Groups sue over coal impact on San Juan River

By Susan Montoya Bryan
Albuquerque, New Mexico (AP) February 2011

 
A coalition of environmental groups is suing the federal government over its alleged failure to protect the San Juan River ecosystem from coal mining and the disposal of coal-combustion waste in northwestern New Mexico.

The Center for Biological Diversity, Dine Citizens Against Ruining Our Environment and the San Juan Citizens Alliance filed a lawsuit last week in federal court in Colorado against the Office of Surface Mining Reclamation and Enforcement.

The groups claim the agency didn’t consult with the U.S. Fish and Wildlife Service about threatened and endangered species before renewing a permit last fall for the Navajo Coal Mine.

Taylor McKinnon, the public lands campaign director for the Center for Biological Diversity, contends the fish in the San Juan River are going extinct and he blames pollution from coal. He’s also concerned about the quality of the water coursing through the river, which provides drinking water for the Navajo Nation and other parts of the Southwest.

“The fish are a bellwether for the river ecosystem and their well-being or demise is indicative of that of the entire river ecosystem and their well-being is indicative of the quality of the water,” he said. “This lawsuit will force the government to take a hard look at the effects of mining pollution and coal combustion pollution on these fish and this ecosystem. They’ve never done that before in the history of the mine or in the history of the Four Corners Power Plant.”

The Office of Surface Mining is reviewing the lawsuit, but spokesman Peter Mali in Washington, D.C., said he could not comment further.

The lawsuit seeks to have the mine permit overturned as well as force a review to ensure any future permits comply with the Endangered Species Act.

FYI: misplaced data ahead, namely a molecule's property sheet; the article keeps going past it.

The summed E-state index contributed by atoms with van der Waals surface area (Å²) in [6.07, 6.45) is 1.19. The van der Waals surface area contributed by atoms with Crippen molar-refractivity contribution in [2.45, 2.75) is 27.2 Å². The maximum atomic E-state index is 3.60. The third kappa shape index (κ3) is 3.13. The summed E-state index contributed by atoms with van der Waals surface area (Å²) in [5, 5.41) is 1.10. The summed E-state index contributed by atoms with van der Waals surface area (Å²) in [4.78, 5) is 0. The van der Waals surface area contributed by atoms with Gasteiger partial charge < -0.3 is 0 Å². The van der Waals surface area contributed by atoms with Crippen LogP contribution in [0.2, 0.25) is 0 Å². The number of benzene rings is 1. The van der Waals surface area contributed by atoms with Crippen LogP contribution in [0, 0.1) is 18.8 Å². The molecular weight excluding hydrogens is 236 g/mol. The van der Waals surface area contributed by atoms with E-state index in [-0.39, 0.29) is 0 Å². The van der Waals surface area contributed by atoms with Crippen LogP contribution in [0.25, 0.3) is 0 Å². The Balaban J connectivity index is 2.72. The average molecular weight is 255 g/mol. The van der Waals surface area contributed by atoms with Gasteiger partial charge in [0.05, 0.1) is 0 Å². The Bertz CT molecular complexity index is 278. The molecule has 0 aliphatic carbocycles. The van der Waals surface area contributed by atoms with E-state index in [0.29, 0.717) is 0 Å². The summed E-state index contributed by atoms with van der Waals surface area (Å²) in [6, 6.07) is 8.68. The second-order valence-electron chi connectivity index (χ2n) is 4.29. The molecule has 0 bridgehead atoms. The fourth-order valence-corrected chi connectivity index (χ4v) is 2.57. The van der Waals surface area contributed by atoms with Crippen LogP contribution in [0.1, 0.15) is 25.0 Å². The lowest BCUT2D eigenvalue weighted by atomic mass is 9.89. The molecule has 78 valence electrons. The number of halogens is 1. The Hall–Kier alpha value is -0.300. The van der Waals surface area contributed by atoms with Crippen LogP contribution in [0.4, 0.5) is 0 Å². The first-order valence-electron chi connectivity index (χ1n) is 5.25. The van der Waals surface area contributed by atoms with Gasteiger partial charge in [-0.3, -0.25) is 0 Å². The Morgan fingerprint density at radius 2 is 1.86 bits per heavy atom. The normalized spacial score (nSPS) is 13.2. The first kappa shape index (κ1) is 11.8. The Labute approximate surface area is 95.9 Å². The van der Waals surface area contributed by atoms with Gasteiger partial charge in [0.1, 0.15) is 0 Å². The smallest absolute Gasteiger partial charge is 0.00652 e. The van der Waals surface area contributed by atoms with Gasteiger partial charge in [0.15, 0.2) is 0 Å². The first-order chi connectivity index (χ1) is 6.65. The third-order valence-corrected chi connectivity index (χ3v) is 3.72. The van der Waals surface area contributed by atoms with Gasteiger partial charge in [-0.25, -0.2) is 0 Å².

Navajo Mine covers thousands of acres on tribal land in northwestern New Mexico and produces coal for the Four Corners plant, one of the largest coal-fired generating stations in the United States. Operated by Arizona Public Service Co., the plant provides electricity for about 300,000 households in New Mexico, Arizona, California and Texas.

The lawsuit contends activities at Navajo Mine will affect several endangered and threatened species and their habitats, including the endangered Colorado pikeminnow and the razorback sucker. The environmental groups say the mining operations and disposal of coal combustion wastes is putting mercury, selenium and other toxins into the river.

In September, the Office of Surface Mining authorized the renewal of a five-year permit for the continuation and expansion of surface operations at Navajo Mine. According to the lawsuit, the agency’s failure to consult with federal fish and wildlife managers prior to authorizing the permit “is part of an ongoing pattern and practice” of avoiding compliance with the Endangered Species Act.

The groups said the lawsuit was prompted in part by a draft analysis done by the Fish and Wildlife Service of another proposed coal-fired power plant for the region, the Desert Rock Energy Project. The analysis discussed concerns about mercury and selenium concentrations in the river.

McKinnon said recent and proposed regulatory efforts by the U.S. Environmental Protection Agency to cut down on mercury, greenhouse gases and other emissions from coal-fired power plants will help reduce the amount of pollutants reaching the environment, but agencies such as the Office of Surface Mining need to work with federal wildlife managers to ensure the impacts of coal development are also limited.



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